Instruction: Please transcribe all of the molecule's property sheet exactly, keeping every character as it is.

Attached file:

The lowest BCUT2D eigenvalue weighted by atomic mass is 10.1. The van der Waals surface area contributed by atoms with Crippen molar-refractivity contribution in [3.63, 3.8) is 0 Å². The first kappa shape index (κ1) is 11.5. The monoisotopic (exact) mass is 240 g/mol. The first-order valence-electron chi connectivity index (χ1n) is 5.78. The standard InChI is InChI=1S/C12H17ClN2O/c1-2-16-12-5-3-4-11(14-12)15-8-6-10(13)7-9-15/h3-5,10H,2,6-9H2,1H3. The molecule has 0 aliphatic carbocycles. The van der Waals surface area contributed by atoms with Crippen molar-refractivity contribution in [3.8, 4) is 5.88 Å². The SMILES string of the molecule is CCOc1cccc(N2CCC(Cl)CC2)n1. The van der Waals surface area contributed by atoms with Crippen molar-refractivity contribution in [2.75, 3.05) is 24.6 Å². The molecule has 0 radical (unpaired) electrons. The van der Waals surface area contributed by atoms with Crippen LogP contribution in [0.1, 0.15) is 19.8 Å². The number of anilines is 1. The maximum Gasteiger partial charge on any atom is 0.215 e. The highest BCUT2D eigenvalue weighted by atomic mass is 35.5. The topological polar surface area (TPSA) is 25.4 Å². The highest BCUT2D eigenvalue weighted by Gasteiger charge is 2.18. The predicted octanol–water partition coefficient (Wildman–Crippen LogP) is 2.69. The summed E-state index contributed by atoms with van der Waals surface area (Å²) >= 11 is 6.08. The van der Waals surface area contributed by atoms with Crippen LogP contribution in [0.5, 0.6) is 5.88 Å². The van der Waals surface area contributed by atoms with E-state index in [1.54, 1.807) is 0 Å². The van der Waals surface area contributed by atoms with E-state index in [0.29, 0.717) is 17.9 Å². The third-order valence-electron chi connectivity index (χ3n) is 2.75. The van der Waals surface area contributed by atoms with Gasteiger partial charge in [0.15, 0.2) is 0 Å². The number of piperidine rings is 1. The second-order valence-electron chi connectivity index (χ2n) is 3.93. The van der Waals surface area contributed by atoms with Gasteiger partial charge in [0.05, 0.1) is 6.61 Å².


The lowest BCUT2D eigenvalue weighted by atomic mass is 10.1. The van der Waals surface area contributed by atoms with Crippen molar-refractivity contribution in [3.63, 3.8) is 0 Å². The first kappa shape index (κ1) is 11.5. The monoisotopic (exact) mass is 240 g/mol. The first-order valence-electron chi connectivity index (χ1n) is 5.78. The standard InChI is InChI=1S/C12H17ClN2O/c1-2-16-12-5-3-4-11(14-12)15-8-6-10(13)7-9-15/h3-5,10H,2,6-9H2,1H3. The molecule has 0 aliphatic carbocycles. The van der Waals surface area contributed by atoms with Crippen molar-refractivity contribution in [3.8, 4) is 5.88 Å². The SMILES string of the molecule is CCOc1cccc(N2CCC(Cl)CC2)n1. The van der Waals surface area contributed by atoms with Crippen molar-refractivity contribution in [2.75, 3.05) is 24.6 Å². The molecule has 0 radical (unpaired) electrons. The van der Waals surface area contributed by atoms with Crippen LogP contribution in [0.1, 0.15) is 19.8 Å². The number of anilines is 1. The maximum Gasteiger partial charge on any atom is 0.215 e. The highest BCUT2D eigenvalue weighted by atomic mass is 35.5. The topological polar surface area (TPSA) is 25.4 Å². The highest BCUT2D eigenvalue weighted by Gasteiger charge is 2.18. The predicted octanol–water partition coefficient (Wildman–Crippen LogP) is 2.69. The summed E-state index contributed by atoms with van der Waals surface area (Å²) >= 11 is 6.08. The van der Waals surface area contributed by atoms with Crippen LogP contribution in [0.5, 0.6) is 5.88 Å². The van der Waals surface area contributed by atoms with E-state index in [1.54, 1.807) is 0 Å². The van der Waals surface area contributed by atoms with E-state index in [0.29, 0.717) is 17.9 Å². The third-order valence-electron chi connectivity index (χ3n) is 2.75. The van der Waals surface area contributed by atoms with Gasteiger partial charge in [0.15, 0.2) is 0 Å². The number of piperidine rings is 1. The second-order valence-electron chi connectivity index (χ2n) is 3.93. The van der Waals surface area contributed by atoms with Gasteiger partial charge in [0.05, 0.1) is 6.61 Å².